Cold bodies, warm hearts: Locals take an icy dip to support regional children’s charity

HURRICANE — Bedecked in fake beards, Santa suits, other costumes and swim gear, approximately 30 people gathered on Saturday morning for the second annual polar plunge at Quail Creek State Park.

Some of the more daring divers at the polar plunge take a leap off the floating docks, Hurricane, Utah, Jan. 1, 2022 | Photo courtesy of Ava Stephenson, St. George News

Swimmers braved water temperatures below 50 degrees Fahrenheit and a significant wind chill making the air around the lake even colder. 

After charging into the frigid water, participants made their way back to shore with varying levels of urgency as they sought heaters and dry clothing waiting just a short distance away. But perhaps what warmed their hearts was the cause they had come together to support: raising funds for the Washington County Children’s Justice Center.

“We wanted to do something that was fun and light-hearted to benefit the justice center, and it’s just incredible that everybody came out to support the children’s center,” said Bill Ennis, owner of Dig Paddlesports and co-organizer for the event. “We had about twice the number of people than last year, despite it being one of the colder days we’ve had in the last month plus the wind.”

Groups of 3-6 people took the plunge in turns, with some only going waist-deep and others diving in and taking a short swim. The participants ranged in age from young children to retirees and came from all over Southern Utah to start the first morning of the new year in a memorable fashion.

A trio of friends feel the icy water’s bite as they start running into the lake, Hurricane, Utah, Jan. 1, 2022 | Photo by Ammon Teare, St. George News

Registration was free, but donations to the justice center were encouraged and representatives were on hand to accept cash and explain the justice center’s functions.

Tina Harris, a member of the Friends Board for the local nonprofit, said the children and families that receive support through the center often come from dangerous domestic situations with few resources to seek help or escape abuse.

She said the money donated will go to maintaining the children’s center and expanding services. With the mission of ending child abuse in Southern Utah, the center provides medical support, therapy, family counseling and coordinates with local law enforcement to protect children.

“I’m just in awe,” Harris said. “I’m so surprised that people are willing to do this for a fundraiser – I think they’re all a bit crazy, but it’s for a good cause so I appreciate them doing this.”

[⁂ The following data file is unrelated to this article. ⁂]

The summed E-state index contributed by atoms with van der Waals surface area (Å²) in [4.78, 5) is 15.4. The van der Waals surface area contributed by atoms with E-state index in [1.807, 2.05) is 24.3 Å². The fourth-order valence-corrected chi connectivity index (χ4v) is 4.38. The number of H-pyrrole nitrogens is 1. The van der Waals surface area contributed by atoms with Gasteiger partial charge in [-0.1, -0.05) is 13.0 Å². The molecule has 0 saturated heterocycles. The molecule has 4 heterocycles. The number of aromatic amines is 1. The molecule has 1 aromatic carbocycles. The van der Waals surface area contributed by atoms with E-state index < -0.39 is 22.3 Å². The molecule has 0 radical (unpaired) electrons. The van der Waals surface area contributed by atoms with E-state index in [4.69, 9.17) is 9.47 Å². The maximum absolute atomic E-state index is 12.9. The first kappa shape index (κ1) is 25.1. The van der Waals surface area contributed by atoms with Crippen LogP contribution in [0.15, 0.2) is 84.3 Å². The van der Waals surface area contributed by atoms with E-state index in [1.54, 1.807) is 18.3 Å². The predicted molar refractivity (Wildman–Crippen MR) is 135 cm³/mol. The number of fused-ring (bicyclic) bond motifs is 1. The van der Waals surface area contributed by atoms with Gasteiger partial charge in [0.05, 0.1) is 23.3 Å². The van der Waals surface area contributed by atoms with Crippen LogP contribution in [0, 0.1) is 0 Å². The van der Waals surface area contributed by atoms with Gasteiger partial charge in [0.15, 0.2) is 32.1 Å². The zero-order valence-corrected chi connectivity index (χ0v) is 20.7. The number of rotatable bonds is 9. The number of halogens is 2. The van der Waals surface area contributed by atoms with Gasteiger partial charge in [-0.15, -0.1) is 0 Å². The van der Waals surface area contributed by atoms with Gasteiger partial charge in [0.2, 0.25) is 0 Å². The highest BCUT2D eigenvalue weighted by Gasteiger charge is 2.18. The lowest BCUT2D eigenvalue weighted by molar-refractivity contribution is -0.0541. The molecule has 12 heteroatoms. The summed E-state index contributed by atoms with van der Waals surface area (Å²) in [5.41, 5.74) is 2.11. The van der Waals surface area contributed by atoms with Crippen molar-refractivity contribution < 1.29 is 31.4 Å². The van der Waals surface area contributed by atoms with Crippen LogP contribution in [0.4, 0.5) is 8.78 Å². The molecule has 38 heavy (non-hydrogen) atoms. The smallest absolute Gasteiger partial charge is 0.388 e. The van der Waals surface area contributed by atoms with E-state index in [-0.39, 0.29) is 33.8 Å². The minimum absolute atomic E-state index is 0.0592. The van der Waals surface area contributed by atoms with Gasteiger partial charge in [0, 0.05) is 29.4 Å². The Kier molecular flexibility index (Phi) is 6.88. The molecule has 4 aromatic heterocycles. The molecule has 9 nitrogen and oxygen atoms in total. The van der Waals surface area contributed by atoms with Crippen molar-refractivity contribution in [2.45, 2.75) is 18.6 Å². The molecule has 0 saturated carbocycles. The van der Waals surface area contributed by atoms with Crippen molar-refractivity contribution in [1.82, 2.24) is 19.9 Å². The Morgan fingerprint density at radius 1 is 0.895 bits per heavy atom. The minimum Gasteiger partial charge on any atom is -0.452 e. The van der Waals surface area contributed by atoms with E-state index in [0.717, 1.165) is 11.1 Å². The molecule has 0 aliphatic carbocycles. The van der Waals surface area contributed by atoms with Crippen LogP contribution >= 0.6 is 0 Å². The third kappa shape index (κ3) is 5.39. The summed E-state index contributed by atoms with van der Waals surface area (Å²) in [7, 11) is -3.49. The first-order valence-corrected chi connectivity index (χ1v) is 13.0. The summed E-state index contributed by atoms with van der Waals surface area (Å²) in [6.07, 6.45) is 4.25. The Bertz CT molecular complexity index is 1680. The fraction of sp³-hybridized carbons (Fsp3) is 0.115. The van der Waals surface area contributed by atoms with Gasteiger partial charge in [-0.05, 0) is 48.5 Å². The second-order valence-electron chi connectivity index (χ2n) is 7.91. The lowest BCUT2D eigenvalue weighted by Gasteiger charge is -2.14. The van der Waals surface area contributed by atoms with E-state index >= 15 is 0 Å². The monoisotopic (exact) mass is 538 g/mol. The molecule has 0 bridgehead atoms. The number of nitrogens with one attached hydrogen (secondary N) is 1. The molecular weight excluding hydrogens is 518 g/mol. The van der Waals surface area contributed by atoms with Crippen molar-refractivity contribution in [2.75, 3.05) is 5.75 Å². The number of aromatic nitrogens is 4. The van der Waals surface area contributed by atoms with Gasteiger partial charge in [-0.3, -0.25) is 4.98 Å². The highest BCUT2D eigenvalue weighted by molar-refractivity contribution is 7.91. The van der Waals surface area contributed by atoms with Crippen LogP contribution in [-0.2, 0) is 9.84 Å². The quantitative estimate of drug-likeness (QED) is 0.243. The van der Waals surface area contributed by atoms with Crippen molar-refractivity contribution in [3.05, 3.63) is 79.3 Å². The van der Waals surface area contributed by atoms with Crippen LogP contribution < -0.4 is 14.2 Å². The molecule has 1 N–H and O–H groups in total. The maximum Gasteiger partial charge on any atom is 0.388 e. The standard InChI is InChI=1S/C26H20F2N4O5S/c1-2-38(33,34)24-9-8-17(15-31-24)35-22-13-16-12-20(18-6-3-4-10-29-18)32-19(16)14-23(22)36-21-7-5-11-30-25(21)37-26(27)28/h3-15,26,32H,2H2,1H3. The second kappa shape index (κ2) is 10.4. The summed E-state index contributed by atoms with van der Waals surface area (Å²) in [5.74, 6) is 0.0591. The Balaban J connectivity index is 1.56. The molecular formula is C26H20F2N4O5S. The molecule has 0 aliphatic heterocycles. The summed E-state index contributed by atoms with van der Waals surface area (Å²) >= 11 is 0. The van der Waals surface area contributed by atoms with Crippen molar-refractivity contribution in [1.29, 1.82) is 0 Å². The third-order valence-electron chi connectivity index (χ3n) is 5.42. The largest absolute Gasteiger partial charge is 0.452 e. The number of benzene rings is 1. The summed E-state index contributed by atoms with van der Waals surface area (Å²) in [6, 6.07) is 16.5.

Crazy or not, some of the swimmers went back two, three or even four times to continue submerging themselves in the reservoir’s blue-green depths. 

“The first time I didn’t get very cold, and so I figured I’d do it again,” said Douglas Fox, a longtime Southern Utah resident currently residing in Parowan. “The second time it was a little brisk. This third time: I’m ready.”

With a personal passion born out of a 27-year career in juvenile justice, Fox said he was glad to support the local center. He attributed his resistance to the cold to long-time exposure to hot weather in Las Vegas and has participated in many polar plunges held throughout the region for different causes.

As the second year in a row with such an event at Quail Creek, the organizers at Dig Paddlesports worked with other local companies to secure funds and labor to cover the cost of the event’s set-up, management and safety protocols. 

A father makes a splash as he and his son take the plunge, Hurricane, Utah, Jan. 1, 2022 | Photo courtesy of Ava Stephenson, St. George News

Participants were required to sign a waiver acknowledging the risks associated with jumping in the chilly lake. State park officials and emergency medical technicians were on hand to offer aid in the event of an emergency.

Following the last plunge, the organizers awarded prizes from local business partners including gift cards, custom shoes and recreation packages. The grand prize for best costume was split between a man dressed as “Father Christmas” and another dressed as “Baby New Year.”

“We wanted it to be something that people would be happy to do and tell their friends about,” Ennis said. “It has a ridiculous factor of 12 out of 10, but it helps the children’s justice center and it’s a fun way to deal with a very heavy topic. This is just something our family loves doing.”

Organizers collected over $200 for the justice center on Saturday morning alone, with the expectation that even more would be collected through online giving, Harris said.

Looking forward, Dig Paddlesports will be putting on a “Poker Paddle” on April 9th. Proceeds from the event will go to the local Kinnick family for treatment of their son’s osteosarcoma, a form of bone cancer. More information about the event and the benefitting family can be found on the recreation company’s website.

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